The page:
Young woman in Paris, France looking at a map
Essential Words And Phrases To Know Before Your Trip To France
“Bonjour” (/ bohn-zhoor /) or "hello" and “au revoir” (/ oh-rev-vwha /) or "goodbye" are some of the most basic phrases you should learn before traveling to France.
Greetings in French
You can also say “à bientôt” to say “see you soon,” and “salut” is a informal way of saying “hi” or “bye.” “Au revoir” works in any setting, whether formal or informal.
Chances are you already know the word “oui” (/ we /) or “yes.” This is good to know as an affirmative to a cafe order or when confirming your name for a reservation.
Variations Of Yes
You can branch out with “absolument” for “absolutely” or “bien sûr” for “of course,” and you’ll likely hear both of these used when in France, especially between friends.
A simple “no” in France is not much different from its English counterpart. The first ‘n’ is actually silent in the French word “non” (​​/ noh /).
Variations Of No
You can also say “no thank you” with “non merci” or “non merci, c’est tout” for “no thanks, that’s all,” which can be handy when in a store or restaurant.
“Excusez-moi” (/ ex-koo-say mwa /) or “excuse me” is an easy phrase to use when navigating through crowds or trying to get someone’s attention.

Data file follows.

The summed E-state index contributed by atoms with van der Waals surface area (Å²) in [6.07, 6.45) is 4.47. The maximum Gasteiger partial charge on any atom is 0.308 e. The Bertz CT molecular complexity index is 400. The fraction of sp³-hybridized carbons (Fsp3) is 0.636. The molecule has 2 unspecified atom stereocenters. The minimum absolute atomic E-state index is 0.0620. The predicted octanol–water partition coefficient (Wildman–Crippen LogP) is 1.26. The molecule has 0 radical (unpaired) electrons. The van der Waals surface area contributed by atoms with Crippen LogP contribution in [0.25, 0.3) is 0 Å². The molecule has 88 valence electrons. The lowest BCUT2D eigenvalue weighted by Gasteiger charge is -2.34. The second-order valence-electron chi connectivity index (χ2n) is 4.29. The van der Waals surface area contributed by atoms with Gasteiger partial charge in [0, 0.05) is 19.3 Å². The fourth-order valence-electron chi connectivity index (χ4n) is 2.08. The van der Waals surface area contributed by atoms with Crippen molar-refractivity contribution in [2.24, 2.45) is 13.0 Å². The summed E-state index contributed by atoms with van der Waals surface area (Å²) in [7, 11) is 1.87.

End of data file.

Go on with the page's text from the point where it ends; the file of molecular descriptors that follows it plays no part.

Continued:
French Manners
One of the most valuable words to know is “please,” or “s’il vous plaît” (/ seel-voo-play /), as no one likes a rude tourist, no matter where you are in the world.
Saying “pas de quoi” (/ Pah-de-kwah /) is an overtly casual way of saying “you’re welcome” or “don’t mention it,” and can be used informally during your interactions.
You'll likely hear “de rien” as “you’re welcome,” but this is supposed to be used with people you know well, and can be considered rude in formal situations or with older folks.
“Merci” (/ mare-see /) on its own means “thank you,” though there are a lot of variations of the phrase, the majority of which are appropriate for any occasion or audience.
Ways To Say Thank You
“Merci beaucoup” translates to “many thanks,” while “merci bien” means “thank you very much.” Be mindful of your tone so these phrases are not confused for sarcasm.